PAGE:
Sunday, June 08, 2008

The Civil Right to Get Shot-up by Gangsters

The MPDC tries to help out a DC neighborhood so, of course, the usual suspects oppose it:

WASHINGTON - Police in the nation's capital set up controversial vehicle checkpoints Saturday in a neighborhood reeling from gun violence, with civil liberties groups considering legal action and closely observing officers.

Police in neon yellow vests stopped motorists traveling through the main thoroughfare of Trinidad — a neighborhood near the National Arboretum in the city's northeast section. Police checked drivers' identification and turned away those who didn't have a "legitimate purpose" in the area, such as a church visit or doctor's appointment.

The checkpoints were announced after eight people were killed in the city last weekend. Most of the killings occurred in the police district that includes Trinidad. Already this year, the district has had 22 killings — one more than in all of last year.

The checkpoints have drawn harsh criticism from civil rights groups.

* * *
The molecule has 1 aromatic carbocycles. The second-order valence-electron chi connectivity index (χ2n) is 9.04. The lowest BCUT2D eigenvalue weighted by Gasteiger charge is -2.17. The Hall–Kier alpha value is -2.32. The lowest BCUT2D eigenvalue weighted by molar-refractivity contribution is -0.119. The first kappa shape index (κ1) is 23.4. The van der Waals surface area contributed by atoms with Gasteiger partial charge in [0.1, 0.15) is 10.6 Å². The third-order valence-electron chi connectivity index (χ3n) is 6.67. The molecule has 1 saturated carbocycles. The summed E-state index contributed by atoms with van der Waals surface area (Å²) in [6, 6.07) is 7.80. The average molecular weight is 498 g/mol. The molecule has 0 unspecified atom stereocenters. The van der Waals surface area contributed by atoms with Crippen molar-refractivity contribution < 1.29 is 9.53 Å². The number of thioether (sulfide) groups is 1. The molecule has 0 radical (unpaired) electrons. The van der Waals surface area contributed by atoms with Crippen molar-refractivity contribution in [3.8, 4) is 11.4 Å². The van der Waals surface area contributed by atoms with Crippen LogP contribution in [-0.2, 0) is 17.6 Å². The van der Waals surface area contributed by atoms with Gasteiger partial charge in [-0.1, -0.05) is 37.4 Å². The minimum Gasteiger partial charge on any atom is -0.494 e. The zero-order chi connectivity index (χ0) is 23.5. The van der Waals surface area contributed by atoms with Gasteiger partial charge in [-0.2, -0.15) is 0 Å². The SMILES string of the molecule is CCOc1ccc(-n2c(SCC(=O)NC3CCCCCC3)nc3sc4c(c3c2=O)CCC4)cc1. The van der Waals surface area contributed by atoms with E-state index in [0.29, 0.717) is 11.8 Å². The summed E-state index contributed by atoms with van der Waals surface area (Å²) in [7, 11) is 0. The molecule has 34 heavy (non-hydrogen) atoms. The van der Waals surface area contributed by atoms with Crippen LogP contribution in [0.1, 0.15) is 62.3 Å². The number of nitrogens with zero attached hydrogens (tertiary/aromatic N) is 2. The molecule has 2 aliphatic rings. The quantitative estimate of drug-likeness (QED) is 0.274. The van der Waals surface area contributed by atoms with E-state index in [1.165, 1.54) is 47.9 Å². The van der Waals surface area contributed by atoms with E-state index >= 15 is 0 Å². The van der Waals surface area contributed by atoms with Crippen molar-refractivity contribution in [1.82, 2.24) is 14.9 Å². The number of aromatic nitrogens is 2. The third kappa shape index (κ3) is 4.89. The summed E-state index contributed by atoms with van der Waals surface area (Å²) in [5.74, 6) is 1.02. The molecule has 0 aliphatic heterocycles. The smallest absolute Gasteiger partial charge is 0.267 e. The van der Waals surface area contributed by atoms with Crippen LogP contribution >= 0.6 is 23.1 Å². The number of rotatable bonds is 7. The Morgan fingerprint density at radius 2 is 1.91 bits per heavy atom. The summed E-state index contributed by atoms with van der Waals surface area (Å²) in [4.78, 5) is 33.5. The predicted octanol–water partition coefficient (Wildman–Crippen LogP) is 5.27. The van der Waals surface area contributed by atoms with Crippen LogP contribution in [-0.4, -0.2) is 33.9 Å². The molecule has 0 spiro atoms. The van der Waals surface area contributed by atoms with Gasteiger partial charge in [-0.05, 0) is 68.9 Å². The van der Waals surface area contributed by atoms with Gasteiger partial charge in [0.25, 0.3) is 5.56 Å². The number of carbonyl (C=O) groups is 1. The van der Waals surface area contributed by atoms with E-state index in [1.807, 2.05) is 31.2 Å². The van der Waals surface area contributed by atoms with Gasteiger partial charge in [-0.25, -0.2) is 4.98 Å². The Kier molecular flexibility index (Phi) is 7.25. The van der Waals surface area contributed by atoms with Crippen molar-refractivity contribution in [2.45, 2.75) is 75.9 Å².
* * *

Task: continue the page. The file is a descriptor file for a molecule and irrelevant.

"Trinidad should not be treated like Baghdad," said Mark Thompson, the leader of the NAACP's local police task force.

Thompson was joined Saturday morning by about a dozen activists representing myriad groups, including the American Civil Liberties Union, at the intersection where the checkpoints began in the evening. They warned of legal action if residents' constitutional rights were violated.

The NAACP should ask the residents what they want before they criticize the police for making an effort to clean up the neighborhood. The check points are an inconvenience for some, yes. But the biggest inconvenience is for gangsters and white drug customers who are coming in from the suburbs.

"It seems interesting that police are willing to easily cast aside fundamental freedoms for quick-fix, lazy law enforcement tactics," said Johnny Barnes, executive director of the ACLU for the National Capital Area. "We're going to do everything to make sure that the rights of citizens are protected."
What? A lawyer calling the police lazy? Not to disparage lawyers, but isn't that sort of like a bowler calling a football player slothful? And what's this, "It seems interesting"? Is it just me, or is that teenage dork-talk? "It's interesting to me that you think Captain Kirk could take Captain Picard in a street fight."

Obviously Johnny Barnes has some better way of fighting crime. Someone from the MPDC needs to send him an employment application.

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